Scientists Say We Have 10 Years to Save Civilization
Human beings across the planet need to take decisive action to use less energy, to produce renewable energy and to change farming, food waste and deforestation practices if we are to prevent global average temperatures from rising more than 1.5°C above pre-industrial levels. Scientists from the International Institute for Applied Systems Analysis (IIASA) have published a study in the journal Nature Communications based on a global model of the carbon system that accounts for carbon release and uptake through both natural and anthropogenic (human-caused) activities.
Michael Obersteiner, IIASA Ecosystems Services and Management Program Director, a study coauthor says, “The study shows that the combined energy and land-use system should deliver zero net anthropogenic emissions well before 2040 in order to assure the attainability of a 1.5°C target by 2100.”
The study states that fossil fuel consumption would likely need to be reduced to less than 25% of the global energy supply by 2100, compared to 95% today. In addition, land use change, such as deforestation, must be decreased. This would lead to a 42% decrease in cumulative emissions by the end of the century compared to a business as usual scenario.
“This study gives a broad accounting of the carbon dioxide in our atmosphere, where it comes from and where it goes. We take into account not just emissions from fossil fuels, but also agriculture, land use, food production, bioenergy, and carbon uptake by natural ecosystems,” explains World Bank consultant Brian Walsh, who led the study while working as an IIASA researcher.
With severe storms and unseasonably warm weather pounding much of the U.S., what will it take for each of us – citizens, consumers, producers and policy makers – to decide it is urgently important to change how we produce energy, grow food, handle waste and operate transportation systems? We need to incorporate the environmental and social costs of pollution into the price of fuels that cause harm. We need to stop subsidizing exploration and extraction of fuels that threaten our future. In addition, we need to increase our investments in research, development and deployment of solutions that reduce fugitive carbon, prevent ocean acidification and increase soil vitality and health. Meanwhile, the costs of recovering from intensified storms, heat and other climate consequences will absorb increasing amounts of capital.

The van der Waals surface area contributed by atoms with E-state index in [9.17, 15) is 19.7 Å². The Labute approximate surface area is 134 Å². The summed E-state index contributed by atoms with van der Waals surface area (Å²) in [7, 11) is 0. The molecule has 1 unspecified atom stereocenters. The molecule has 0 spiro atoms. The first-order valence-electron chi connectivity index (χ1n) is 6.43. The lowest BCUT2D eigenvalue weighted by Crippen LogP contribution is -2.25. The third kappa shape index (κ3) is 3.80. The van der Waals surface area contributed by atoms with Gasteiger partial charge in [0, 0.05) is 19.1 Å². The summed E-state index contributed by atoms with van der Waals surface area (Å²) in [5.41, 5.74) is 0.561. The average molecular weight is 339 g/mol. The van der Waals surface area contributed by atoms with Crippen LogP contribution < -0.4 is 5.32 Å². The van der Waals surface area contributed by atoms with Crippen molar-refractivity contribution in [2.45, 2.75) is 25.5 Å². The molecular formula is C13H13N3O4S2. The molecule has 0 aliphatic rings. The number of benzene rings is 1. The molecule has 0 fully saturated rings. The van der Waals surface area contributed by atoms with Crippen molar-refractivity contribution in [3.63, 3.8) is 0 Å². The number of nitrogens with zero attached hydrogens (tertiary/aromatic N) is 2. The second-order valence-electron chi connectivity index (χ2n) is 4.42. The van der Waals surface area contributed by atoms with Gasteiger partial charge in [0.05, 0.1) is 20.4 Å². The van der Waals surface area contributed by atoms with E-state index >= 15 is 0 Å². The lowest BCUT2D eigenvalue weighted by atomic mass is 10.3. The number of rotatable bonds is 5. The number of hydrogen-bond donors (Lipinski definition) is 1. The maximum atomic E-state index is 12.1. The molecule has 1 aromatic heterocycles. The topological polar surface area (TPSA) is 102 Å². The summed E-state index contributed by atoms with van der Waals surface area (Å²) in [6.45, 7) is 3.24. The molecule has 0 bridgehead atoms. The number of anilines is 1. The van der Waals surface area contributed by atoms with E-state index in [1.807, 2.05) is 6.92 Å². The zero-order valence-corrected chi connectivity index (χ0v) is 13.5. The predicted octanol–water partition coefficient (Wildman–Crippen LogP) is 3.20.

Some companies such as Apple have committed not only to 100% renewable energy but also to use only materials that have already been mined. They have declared that they will take a circular economy approach to manufacturing and to repurposing products and packaging. Salesforce, Facebook, GM and Google are other companies already on a path to 100% renewable energy combined with very aggressive energy efficiency measures.
While the agreements reached at the UN Conference of Parties (COP) meeting in Paris in 2015 may not be sufficient, it is clear that they are necessary and that it is very important the U.S. continue its leadership role in transitioning to a clean energy and sustainable agriculture and forest management future.
For those of us who are parents and for all adults who know and care about a young person, we cannot in good conscience, ignore this urgent call to action. It is not fair to destroy their future because change is inconvenient for us.
For any executive working for a fossil fuel company, now is your opportunity to make saving civilization your top priority. Take those billions of dollars of profit and plough them into breakthrough solutions for transitioning to clean energy, storage, carbon removal and efficiency.
For all investors, insurance companies and fund managers, now is the time to move your investments away from potentially stranded assets. If the fossil fuel companies turn over a new leaf and direct their might to creating a habitable planet, then it will make sense to reinvest in their stock. Otherwise, don’t risk having the value of your investment plummet as countries begin to outlaw the use of fossil fuels as a crime against future generations.